14 Objective: Establish a daily routine which allows percussionists to play both of their primary instruments (snare and keyboard) every day. Have students line up in a semicircle. Half start on mallet instruments, the other half on practice pads. The metronome is turned on and they play completely through a set of daily warm ups: 12 major scale patterns for mallet players with 12 accompanying rudimental exercises for practice pads. [ Handout available at table55.com/percussion ] At 120 bpm this takes 8 minutes. After completing the sequence the players switch instruments and begin again. This routine makes it possible in under 20 minutes for beginners (and higher level students) to condition snare and keyboard skills each day. Beginning Year: Side by Side The Care & Feeding of Percussionists - John Pollard

15 Beginning Year: Side by Side The Care & Feeding of Percussionists - John Pollard

16 Beginning Year: Side by Side The Care & Feeding of Percussionists - John Pollard

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19 The Care & Feeding of Percussionists – John Pollard Beginning Year: Side by Side

20 The Care & Feeding of Percussionists – John Pollard Beginning Year: Side by Side Lets Try It!

21 Appeal for Instructors In 20 minutes every student has completed all 12 major scales on keyboard and rudimental fundamentals on practice pad. Beginners gain command of keyboard right away and avoid mallet phobia. Once learned, this procedure becomes student-driven: They may run the process with a metronome and minimal supervision. Timpani, Drum Set, World Percussion and other parts can be added for variety. When playing snare parts, the students listen to the melodic line and play with more musicality. Appeal for Students Mallet exercises gain credibility by being attached to cool drum parts. Students learn from the beginning to place equal weight on their importance. Students like to practice in duet - one playing keyboard, another the pad. The bottom line for gaining proficiency is that there is no substitute for time spent on the instrument. With this in mind it is crucial for the director to provide percussionists with the opportunity to establish a daily routine covering both disciplines they are expected to learn. The Care & Feeding of Percussionists – John Pollard Beginning Year: Side by Side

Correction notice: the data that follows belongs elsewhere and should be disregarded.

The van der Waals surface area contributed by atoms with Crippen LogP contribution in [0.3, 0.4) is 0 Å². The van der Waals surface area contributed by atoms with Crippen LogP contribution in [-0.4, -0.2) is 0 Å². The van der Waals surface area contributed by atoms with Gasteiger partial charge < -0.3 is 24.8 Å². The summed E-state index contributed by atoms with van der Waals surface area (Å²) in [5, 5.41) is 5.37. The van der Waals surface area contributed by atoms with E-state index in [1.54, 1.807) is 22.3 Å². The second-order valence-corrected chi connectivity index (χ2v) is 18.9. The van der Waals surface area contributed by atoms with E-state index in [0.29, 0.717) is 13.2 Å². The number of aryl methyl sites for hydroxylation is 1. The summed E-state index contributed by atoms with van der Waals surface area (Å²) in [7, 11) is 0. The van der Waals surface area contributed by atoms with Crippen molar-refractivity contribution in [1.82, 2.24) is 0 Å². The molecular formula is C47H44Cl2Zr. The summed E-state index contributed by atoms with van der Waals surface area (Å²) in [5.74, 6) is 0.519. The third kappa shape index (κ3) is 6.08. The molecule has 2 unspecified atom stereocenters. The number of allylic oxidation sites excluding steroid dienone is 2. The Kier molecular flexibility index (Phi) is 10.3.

22 Available at: table55.com/percussion The Care & Feeding of Percussionists – John Pollard Beginning Year: Side by Side